FSVP requires U.S. importers to verify that the food they import meets the same safety standards as domestically produced items. U.S. importers are required to develop, maintain, and follow a foreign supplier verification plan (also called an FSVP) for each food they import, unless an exemption applies (such as for juice and seafood, which are covered by separate HACCP regulations, and certain low-acid canned foods).
Each FSVP must include a hazard analysis, an evaluation of risk and supplier performance, documented supplier verification activities, and a plan for corrective action, if needed. Multiple foods from a single supplier or multiple units of a single food from multiple suppliers each require individual FSVPs.
Companies have some flexibility in determining appropriate verification methods, depending upon the hazards needing to be controlled, the foreign supplier’s food safety record, and other factors. Verification methods could include onsite audits and inspections, sampling and testing, and review of the supplier’s safety records, says Hank Karayan, global FSMA program director at SGS, a multi-industry inspection, verification, testing, and certification company.
Importers must also designate a “qualified individual,” defined as someone possessing either appropriate training or job experience with developing a food safety system, to develop and perform FSVP activities for each imported food item. Importers that do not have a qualified individual on staff may outsource FSVP development to a third party, such as Registrar Corp, or outsource verification activities to companies such as SGS.
FDA has staggered FSVP compliance dates based on the size of the foreign supplier (not the size of the U.S. importer) and the dates of other FSMA regulations to which the foreign supplier would be subject. This was to give U.S. importers time to become familiar with their legal responsibilities and develop their FSVPs. It also aligns FSVP compliance dates with other FSMA regulations, particularly the produce safety and preventive controls rules for human and animal food.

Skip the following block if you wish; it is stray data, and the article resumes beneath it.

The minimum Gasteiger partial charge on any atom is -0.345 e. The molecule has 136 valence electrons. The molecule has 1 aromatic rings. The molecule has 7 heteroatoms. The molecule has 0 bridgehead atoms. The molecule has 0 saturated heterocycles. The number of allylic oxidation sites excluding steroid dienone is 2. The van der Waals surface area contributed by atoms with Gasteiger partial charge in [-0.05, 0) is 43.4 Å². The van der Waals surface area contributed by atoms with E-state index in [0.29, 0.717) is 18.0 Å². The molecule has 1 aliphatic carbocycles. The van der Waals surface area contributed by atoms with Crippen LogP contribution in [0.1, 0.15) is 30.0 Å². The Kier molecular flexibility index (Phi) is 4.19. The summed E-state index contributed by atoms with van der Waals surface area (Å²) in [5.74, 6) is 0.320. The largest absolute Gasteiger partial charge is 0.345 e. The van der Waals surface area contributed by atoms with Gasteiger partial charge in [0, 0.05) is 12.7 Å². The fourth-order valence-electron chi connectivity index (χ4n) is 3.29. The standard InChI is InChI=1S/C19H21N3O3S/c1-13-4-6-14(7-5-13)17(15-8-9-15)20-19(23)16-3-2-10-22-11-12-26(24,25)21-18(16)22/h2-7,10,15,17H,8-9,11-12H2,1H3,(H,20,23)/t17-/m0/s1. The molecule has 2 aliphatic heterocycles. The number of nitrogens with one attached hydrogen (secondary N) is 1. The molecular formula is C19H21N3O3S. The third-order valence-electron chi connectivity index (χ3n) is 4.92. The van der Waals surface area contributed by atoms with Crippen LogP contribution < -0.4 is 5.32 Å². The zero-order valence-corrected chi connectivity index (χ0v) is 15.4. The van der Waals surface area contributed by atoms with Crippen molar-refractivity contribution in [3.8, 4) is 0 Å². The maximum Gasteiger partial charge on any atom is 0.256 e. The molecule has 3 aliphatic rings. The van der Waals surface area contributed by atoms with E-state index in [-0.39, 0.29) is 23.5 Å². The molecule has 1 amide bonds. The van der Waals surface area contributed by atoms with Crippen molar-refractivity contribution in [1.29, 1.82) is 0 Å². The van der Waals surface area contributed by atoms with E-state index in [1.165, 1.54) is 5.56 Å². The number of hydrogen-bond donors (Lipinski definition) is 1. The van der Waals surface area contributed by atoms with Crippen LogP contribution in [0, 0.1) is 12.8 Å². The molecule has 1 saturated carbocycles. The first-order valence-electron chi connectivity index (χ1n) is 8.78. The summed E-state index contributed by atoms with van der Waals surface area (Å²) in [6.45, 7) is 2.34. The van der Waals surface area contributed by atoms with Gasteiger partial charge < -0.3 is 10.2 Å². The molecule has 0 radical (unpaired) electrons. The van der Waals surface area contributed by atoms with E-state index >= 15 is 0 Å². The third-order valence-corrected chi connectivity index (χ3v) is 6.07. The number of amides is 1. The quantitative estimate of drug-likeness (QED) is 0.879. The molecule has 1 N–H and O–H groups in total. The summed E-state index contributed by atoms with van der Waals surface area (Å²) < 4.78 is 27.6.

“We linked the FSVP compliance dates to the other FSMA rules because we wanted to minimize the likelihood that an importer would be required to comply with the FSVP regulations before its supplier is required to comply with other FSMA safety regulations,” explained Sharon Mayl, senior advisor for policy in FDA’s Office of Foods and Veterinary Medicine.
The first FSVP compliance date was May 30, 2017 for U.S. companies that import food from large foreign suppliers or from suppliers not subject to the preventive controls or produce safety rules. For foreign suppliers that are subject only to the preventive controls rule, the next importer compliance dates are March 19, 2018 for “small businesses” (defined as foreign suppliers with fewer than 500 full-time employees), and March 18, 2019, for “qualified facilities” and “very small businesses” (foreign suppliers with less than $1 million in average annual sales).
For importers whose foreign suppliers are subject only to the produce safety rule, the compliance dates are July 29, 2019 for small business, and July 27, 2020 for very small businesses. All other businesses must comply starting July 26, 2018.
“Remember that, unlike traditional facility inspections, FSVP inspections are based on the review of records, rather than observations of food production,” FDA’s Mayl explained. Most FSVP inspections will occur at the importer’s place of business, where the investigator will ask to see the importer’s FSVP records. In most cases, if deficiencies are found, the importer will be provided an opportunity to correct them.